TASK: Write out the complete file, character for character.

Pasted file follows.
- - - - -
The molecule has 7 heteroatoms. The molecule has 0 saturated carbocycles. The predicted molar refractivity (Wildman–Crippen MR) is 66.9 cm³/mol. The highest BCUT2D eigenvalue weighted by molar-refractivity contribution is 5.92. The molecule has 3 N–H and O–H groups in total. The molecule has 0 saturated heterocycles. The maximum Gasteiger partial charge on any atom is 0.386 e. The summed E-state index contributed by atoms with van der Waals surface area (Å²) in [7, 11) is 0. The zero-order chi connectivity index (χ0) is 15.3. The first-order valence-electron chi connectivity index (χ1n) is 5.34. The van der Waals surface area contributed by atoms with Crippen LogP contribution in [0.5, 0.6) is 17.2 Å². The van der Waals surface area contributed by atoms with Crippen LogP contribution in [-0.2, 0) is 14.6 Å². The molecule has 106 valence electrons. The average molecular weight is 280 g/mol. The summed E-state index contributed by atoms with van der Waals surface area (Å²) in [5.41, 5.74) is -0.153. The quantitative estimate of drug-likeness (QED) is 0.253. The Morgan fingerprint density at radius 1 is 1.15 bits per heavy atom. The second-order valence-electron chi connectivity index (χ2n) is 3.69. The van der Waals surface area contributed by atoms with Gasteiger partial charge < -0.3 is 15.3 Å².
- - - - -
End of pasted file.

The molecule has 7 heteroatoms. The molecule has 0 saturated carbocycles. The predicted molar refractivity (Wildman–Crippen MR) is 66.9 cm³/mol. The highest BCUT2D eigenvalue weighted by molar-refractivity contribution is 5.92. The molecule has 3 N–H and O–H groups in total. The molecule has 0 saturated heterocycles. The maximum Gasteiger partial charge on any atom is 0.386 e. The summed E-state index contributed by atoms with van der Waals surface area (Å²) in [7, 11) is 0. The zero-order chi connectivity index (χ0) is 15.3. The first-order valence-electron chi connectivity index (χ1n) is 5.34. The van der Waals surface area contributed by atoms with Crippen LogP contribution in [0.5, 0.6) is 17.2 Å². The van der Waals surface area contributed by atoms with Crippen LogP contribution in [-0.2, 0) is 14.6 Å². The molecule has 106 valence electrons. The average molecular weight is 280 g/mol. The summed E-state index contributed by atoms with van der Waals surface area (Å²) in [5.41, 5.74) is -0.153. The quantitative estimate of drug-likeness (QED) is 0.253. The Morgan fingerprint density at radius 1 is 1.15 bits per heavy atom. The second-order valence-electron chi connectivity index (χ2n) is 3.69. The van der Waals surface area contributed by atoms with Gasteiger partial charge < -0.3 is 15.3 Å².